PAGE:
The Cyclorama was a picture show which featured at the New Zealand International Exhibition in Christchurch from 1906-1907.
The Cyclorama was a popular feature at the 1906 New Zealand International Exhibition which was held in North Hagley Park. In order for it to be displayed, a special corrugated iron building, circular in shape, was built near the Armagh Street bridge entrance to the exhibition grounds. The structure measured 126 feet in diameter and 54 feet in height. It was one of the largest structures built for the exhibition, and because of its location it was criticised for obstructing visitors’ initial view of the attractions surrounding Victoria Lake.
The Cyclorama opened on 8 November 1906 with a speech given by Joseph Ward. Over 3000 patrons attended the opening day.
Patrons would enter the Cyclorama and find themselves in a large, circular room. Proceeding via a passageway, they would ascend to a stage in the middle of the room. Surrounding them would be a foreground, designed by artist W.J. Beck, to look like a hill on a battlefield.
Set around the walls of the room was a painted canvas, measuring 375 feet by 45 feet. The canvas depicted the Battle of Gettysburg and had been painted by eighteen different artists over a period of two years at the studios of Reed and Gross in Chicago. The New Zealand Exhibition inherited the painting from the Sydney Cyclorama which, after being open for eighteen years, closed on 18 August 1906.
Visual effects, including the flash of guns, and sound effects, such as the explosion of canons and gunfire, accompanied the picture. The music was provided by Dwan Brothers and McGrath. During intervals lectures were given on the history of the battle.
The noise from the gramophone which accompanied the show was said to have disturbed Sir John Hall, a former politician, who was living near to the Exhibition. After writing to complain about this, the gramophone was turned to face in the direction away from his house.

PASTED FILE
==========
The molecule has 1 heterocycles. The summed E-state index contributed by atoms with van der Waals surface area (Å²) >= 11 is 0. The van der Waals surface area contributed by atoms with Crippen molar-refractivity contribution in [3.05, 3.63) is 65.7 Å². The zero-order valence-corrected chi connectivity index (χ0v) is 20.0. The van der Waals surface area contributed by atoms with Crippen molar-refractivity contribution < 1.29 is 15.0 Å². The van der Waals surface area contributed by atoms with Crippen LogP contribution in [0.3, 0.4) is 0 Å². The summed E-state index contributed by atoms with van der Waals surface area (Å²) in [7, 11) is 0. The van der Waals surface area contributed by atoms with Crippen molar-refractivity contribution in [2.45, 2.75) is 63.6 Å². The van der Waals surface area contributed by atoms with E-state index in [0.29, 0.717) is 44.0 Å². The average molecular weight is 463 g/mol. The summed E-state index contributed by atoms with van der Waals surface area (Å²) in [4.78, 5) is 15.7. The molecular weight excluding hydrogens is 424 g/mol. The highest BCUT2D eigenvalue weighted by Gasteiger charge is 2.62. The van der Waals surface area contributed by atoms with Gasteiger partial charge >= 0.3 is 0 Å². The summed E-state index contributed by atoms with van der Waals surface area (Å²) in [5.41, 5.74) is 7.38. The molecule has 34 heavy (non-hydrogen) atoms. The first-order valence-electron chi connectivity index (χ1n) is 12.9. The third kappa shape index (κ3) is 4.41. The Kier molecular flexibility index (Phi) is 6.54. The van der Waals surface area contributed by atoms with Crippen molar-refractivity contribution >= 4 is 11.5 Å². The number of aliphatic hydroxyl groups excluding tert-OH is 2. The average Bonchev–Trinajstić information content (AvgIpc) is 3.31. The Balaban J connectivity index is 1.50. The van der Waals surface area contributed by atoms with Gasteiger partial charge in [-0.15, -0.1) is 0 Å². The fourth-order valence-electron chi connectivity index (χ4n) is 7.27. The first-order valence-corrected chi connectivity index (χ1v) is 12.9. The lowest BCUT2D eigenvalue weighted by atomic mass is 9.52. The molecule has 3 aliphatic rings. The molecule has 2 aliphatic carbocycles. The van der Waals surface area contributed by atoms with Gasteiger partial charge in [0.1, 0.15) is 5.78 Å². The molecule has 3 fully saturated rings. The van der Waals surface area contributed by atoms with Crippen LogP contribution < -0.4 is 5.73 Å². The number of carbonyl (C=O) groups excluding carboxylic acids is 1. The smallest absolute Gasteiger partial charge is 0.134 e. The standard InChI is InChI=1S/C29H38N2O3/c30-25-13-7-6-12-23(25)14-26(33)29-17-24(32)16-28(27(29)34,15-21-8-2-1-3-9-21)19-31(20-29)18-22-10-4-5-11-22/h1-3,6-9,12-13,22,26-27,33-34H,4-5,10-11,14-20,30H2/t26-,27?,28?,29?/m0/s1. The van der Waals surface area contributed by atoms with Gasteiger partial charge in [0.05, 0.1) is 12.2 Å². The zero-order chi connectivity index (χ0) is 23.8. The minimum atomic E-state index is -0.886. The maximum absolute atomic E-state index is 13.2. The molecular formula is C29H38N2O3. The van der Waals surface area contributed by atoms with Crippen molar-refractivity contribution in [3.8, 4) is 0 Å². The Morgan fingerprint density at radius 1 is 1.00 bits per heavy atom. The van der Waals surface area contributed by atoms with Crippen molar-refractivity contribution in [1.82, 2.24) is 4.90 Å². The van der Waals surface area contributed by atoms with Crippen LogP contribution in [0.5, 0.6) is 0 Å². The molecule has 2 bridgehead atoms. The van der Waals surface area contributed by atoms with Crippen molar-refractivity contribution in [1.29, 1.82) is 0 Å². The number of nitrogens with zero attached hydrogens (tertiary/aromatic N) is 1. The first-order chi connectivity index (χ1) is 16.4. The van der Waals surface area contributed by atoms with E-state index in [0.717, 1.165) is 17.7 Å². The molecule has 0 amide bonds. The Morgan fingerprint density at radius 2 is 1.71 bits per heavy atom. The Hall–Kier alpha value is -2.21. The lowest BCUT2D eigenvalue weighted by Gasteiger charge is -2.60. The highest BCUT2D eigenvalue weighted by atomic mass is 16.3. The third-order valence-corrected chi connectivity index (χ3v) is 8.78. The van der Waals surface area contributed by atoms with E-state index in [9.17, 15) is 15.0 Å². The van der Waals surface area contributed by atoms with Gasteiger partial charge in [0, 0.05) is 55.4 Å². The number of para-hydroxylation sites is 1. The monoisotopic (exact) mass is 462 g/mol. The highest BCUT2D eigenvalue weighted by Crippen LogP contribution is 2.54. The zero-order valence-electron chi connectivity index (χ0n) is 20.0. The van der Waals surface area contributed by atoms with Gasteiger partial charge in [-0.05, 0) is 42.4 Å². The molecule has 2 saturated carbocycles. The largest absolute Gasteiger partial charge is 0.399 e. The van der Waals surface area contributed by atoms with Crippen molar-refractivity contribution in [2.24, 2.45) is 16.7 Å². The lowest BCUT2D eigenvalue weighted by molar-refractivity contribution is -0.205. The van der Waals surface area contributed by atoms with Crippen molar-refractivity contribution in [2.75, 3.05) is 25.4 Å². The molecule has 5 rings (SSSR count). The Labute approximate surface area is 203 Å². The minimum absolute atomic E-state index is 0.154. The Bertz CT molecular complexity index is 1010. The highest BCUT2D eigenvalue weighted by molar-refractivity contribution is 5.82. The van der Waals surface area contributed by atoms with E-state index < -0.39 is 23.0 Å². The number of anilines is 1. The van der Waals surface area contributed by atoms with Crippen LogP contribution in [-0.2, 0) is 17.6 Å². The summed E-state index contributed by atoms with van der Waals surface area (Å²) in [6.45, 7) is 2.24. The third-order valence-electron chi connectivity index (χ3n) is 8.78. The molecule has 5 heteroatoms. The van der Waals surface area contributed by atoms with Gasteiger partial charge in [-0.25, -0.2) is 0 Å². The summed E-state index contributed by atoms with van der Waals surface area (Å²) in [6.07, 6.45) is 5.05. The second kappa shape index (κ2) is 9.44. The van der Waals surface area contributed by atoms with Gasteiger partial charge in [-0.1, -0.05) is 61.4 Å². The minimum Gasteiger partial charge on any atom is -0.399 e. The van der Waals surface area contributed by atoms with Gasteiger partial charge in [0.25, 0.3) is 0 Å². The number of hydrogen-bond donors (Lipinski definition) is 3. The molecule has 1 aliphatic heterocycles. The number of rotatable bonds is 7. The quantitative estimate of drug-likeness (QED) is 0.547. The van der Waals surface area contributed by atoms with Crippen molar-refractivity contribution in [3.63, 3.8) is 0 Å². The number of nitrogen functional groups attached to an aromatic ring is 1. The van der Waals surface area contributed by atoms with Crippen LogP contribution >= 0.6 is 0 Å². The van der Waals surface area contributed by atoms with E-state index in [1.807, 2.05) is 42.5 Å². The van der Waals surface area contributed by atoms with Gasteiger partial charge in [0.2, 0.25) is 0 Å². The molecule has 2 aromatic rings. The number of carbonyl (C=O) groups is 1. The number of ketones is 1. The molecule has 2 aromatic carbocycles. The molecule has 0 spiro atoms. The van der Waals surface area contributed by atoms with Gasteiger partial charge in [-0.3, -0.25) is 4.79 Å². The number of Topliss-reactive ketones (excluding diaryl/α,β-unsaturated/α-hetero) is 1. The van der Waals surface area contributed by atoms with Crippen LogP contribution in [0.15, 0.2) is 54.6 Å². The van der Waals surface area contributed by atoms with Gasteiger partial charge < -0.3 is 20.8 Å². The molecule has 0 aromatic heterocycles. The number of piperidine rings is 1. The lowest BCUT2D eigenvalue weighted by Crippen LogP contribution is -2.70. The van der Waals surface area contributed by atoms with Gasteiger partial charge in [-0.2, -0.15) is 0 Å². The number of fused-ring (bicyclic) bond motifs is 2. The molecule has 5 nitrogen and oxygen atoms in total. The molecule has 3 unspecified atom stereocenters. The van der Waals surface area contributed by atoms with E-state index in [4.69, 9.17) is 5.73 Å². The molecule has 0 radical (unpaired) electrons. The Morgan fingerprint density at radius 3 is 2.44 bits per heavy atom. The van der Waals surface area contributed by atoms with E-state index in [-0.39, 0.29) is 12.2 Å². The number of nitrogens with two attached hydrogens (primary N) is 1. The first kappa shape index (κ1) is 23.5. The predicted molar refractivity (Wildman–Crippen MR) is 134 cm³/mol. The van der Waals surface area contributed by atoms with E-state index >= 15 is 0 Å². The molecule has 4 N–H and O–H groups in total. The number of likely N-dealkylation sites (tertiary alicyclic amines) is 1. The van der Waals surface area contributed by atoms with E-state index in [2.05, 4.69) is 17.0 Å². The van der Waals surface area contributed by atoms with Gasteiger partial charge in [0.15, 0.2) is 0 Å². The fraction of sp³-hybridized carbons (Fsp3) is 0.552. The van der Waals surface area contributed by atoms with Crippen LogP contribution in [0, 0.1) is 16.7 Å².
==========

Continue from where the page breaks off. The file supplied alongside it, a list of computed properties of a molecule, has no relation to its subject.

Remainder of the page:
The show remained popular throughout the Exhibition and school children also took class trips to see the show. One of those who saw the show as a youth was Leslie Cecil Lloyd Averill. It is believed that the depiction of an amputee inspired him to pursue a medical career. The popularity of the show led to the production of postcards which depicted scenes in the painting.
The Christchurch International Exhibition closed on 15 April 1907. In May, tenders were offered for the purchase of the Cyclorama building and the actual picture itself.
In June, the picture was removed by a group of workers who, using a truck, encircled the interior of the room, wrapping the picture around a giant pin.
Because the picture was brought into New Zealand under the customs department’s classification of “pictures, paintings, drawings, engravings and photographs” a duty tax of twenty percent of the picture’s worth needed to be paid for it to remain. The building was locked up by the Customs Department as a bond.
By August workmen started to deconstruct the Cyclorama building. An auction was held for the material, with potential buyers coming from as far away as Oamaru. The building which housed the Cyclorama was finally demolished by September 1907.
The picture was removed to Wellington in August 1907 where it was intended to be shipped back to Australia. However, by 1921, it was still in storage in Wellington where it was put up for auction by Dwan Brothers.